When establishing a new firm, finding partners and employees with complementary skill sets is an important aspect of the hiring process, according to these firm leaders.
Annabel Griffin is the chief executive of Hazelbrook Legal and winner of the Executive of the Year category at last year’s Women in Law Awards. Hugh Griffin is the managing partner at the same firm. Speaking recently on The Boutique Lawyer Show, the married pair, who have been nominated for numerous other Lawyers Weekly awards, revealed why running a business together works so well and how it all began.
Ms Griffin started her career in banking and consulting – before starting Hazelbrook Legal with her husband in Canberra.
“We both have sort of family business backgrounds, both families have created very successful businesses in Canberra, and I think that’s where I developed my passion to run my own business,” she said.
“In terms of how we met, and it’s always a very interesting talking point, the fact that we’re married and we run a business together because people always want to know what’s that like, and is it challenging, but I guess I feel very fortunate that we have such a great working relationship, and I think it’s because we don’t overlap in terms of responsibilities. We’re very complementary because I’m not a lawyer, and I think that’s why it works so well.”
Mr Griffin started his career at Clayton Utz and has worked at a number of BigLaw firms since – which he said has influenced strategy decisions at Hazelbrook in terms of competing for larger matters.
“I think one of the things that motivated me as well, apart from having the sort of small business background, a family background, was trying to bring the things that top-tier firms do amazingly well in terms of client servicing and complex work, very clever people, but bringing that into a boutique. And that’s one of the things we’ve tried to do, but we’ve also tried to do some different things as well,” he explained.
“We married in 2010, so 12 years. And I think we do have a very good working relationship, but I think we are good at managing projects together. And I guess we worked that out even when we were engaged and we were planning our wedding, which was overseas in Queenstown, but that was a project that we worked on together, and we’re able to do it very well. So, we see marriage as one of the things. It’s managing multiple projects, including raising children, but other things. But this business for us is one of our other projects that we are able to do well together.”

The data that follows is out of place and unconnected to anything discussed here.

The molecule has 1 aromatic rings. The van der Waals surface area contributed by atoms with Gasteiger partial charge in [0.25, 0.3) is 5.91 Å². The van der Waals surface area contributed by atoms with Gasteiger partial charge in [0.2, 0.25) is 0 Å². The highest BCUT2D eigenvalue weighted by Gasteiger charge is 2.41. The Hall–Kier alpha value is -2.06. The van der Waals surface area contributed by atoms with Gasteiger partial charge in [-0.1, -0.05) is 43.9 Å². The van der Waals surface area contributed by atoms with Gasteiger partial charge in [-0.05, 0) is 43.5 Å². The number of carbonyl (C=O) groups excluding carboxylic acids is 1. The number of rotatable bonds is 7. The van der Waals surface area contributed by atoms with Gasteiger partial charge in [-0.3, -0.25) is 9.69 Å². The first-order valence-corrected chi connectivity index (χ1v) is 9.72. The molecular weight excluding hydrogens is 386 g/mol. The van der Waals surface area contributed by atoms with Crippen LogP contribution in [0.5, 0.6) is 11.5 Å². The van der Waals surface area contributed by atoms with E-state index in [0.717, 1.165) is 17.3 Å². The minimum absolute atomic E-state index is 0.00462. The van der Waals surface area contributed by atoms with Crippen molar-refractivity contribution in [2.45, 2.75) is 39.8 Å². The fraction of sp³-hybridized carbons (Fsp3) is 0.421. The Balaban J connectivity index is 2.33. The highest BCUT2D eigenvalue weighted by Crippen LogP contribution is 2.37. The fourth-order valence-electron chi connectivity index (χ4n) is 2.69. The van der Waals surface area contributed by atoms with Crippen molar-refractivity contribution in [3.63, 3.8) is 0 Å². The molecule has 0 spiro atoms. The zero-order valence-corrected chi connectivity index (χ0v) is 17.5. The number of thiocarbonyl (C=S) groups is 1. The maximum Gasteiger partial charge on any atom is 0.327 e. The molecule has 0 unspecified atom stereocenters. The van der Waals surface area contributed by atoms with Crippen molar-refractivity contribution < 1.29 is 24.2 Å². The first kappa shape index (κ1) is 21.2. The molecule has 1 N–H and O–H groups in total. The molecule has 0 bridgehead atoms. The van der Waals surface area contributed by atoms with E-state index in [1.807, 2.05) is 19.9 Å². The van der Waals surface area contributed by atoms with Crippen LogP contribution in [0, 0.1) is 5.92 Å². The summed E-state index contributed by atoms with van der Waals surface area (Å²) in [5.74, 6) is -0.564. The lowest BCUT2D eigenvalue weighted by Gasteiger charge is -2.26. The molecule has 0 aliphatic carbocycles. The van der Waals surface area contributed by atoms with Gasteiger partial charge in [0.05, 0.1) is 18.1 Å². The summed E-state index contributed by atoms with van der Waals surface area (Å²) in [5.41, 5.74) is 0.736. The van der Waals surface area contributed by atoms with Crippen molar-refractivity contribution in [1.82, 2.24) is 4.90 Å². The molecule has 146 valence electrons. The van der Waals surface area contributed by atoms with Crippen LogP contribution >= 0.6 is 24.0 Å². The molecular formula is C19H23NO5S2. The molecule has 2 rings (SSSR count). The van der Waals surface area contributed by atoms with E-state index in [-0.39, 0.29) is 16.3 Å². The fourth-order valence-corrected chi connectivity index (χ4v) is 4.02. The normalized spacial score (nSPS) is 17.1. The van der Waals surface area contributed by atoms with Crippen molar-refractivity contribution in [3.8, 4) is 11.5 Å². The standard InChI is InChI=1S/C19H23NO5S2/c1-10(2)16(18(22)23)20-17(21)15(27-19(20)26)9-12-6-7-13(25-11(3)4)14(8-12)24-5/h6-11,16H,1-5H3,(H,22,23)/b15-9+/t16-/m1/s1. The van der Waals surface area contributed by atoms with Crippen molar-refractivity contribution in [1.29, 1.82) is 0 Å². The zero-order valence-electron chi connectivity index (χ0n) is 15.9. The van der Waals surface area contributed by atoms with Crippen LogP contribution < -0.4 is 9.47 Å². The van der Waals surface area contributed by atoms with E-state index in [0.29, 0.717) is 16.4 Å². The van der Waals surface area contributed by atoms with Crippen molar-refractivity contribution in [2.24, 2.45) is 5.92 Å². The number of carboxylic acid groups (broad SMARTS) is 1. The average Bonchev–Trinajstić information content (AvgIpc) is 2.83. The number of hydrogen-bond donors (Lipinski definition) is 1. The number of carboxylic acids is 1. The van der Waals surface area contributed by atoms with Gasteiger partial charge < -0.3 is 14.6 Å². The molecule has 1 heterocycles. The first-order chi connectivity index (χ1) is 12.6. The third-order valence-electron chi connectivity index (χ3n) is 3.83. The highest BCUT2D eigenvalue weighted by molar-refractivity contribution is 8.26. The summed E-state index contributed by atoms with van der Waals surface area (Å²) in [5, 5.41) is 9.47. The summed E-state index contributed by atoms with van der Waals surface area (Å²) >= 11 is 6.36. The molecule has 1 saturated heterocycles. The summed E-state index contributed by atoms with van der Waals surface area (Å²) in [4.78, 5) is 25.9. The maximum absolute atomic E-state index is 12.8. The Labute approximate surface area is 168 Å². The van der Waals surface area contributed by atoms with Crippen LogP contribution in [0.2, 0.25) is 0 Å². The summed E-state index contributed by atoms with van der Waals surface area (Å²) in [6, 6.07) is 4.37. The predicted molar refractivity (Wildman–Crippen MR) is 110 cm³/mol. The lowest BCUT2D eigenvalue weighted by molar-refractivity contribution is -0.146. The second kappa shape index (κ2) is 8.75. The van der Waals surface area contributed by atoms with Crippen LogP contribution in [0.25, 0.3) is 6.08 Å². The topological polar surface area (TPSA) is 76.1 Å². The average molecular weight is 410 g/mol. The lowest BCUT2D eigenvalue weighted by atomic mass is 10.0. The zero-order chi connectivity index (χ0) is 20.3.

The pair both gave up careers to start Hazelbrook – but neither has regretted the decision, as their skill sets complement each other so well.
“We were in very good careers before this, but I guess, we didn’t even think twice about it. The fact that we were risky or we just knew we wanted to do it. We definitely had support from our families in terms of what to expect, and that was very critical,” Ms Griffin said.
“Sometimes there are very challenging times, especially in those early years, and sometimes it feels like you’re just kind of holding each other up in like a triangle position and you have to be a very strong support to one another because sometimes one of you is having a really difficult time, the other person has to lift them up. You can’t both be down at the same time. That’s how I’ve found it, but definitely having family to talk to about their experiences has been so important to know that they’ve been through it as well.”
“Our family supports were supportive and encouraging because I think being a business owner is incredibly rewarding, but it is also very hard. And I think business owners can become quite jaded and we see that in various contexts with it all, but I guess our families and also our other mentors were able to give us the space to go and try things and make it work,” Mr Griffin agreed.
“And they provided advice when needed, but didn’t sort of seek to impose on us, ‘It must be done this way or you’re going to learn this the hard way,’ they sort of let us grow and evolve ourselves, which is I think really important for any business owner, starting your business to be able to do that.”
Hazelbrook is currently 16-staff strong and has recently opened up an office in Sydney – and Mr Griffin said they’ve always had a “very strong view” about what they wanted the firm to be.
“Part of that was, as I said earlier, taking what I’d like from the big firms and also what Annabel learned from a finance perspective and bringing that into the boutique show, but also leaving behind the issues that often crop up in large law firms and other organisations in terms of culture, so that permeates everything that we’ve done. And we are very focused. We are relationship-based and that is, internally, we build deep trusted relationships with our staff, but also externally with our clients,” he said.
“We focus on quality and excellence in everything that we do. We do what we say we’re going to do, which is easy to say, but very hard to implement. And we have a no-dickheads policy, which cuts across everything because we just won’t tolerate all behaviour and it shouldn’t be tolerated. And it is tolerated in many businesses, but not in this one. Internally, it also goes in terms of our interactions with clients because there should be mutual respect between client and service provider. And there almost always is, but occasionally, that falls down. In terms of where we want to be, we aim to and aspire to be the most highly regarded and best boutique law firm in Australia.”
More to come.
The transcript of this podcast episode was slightly edited for publishing purposes. To listen to the full conversation with Annabel and Hugh Griffin, click below: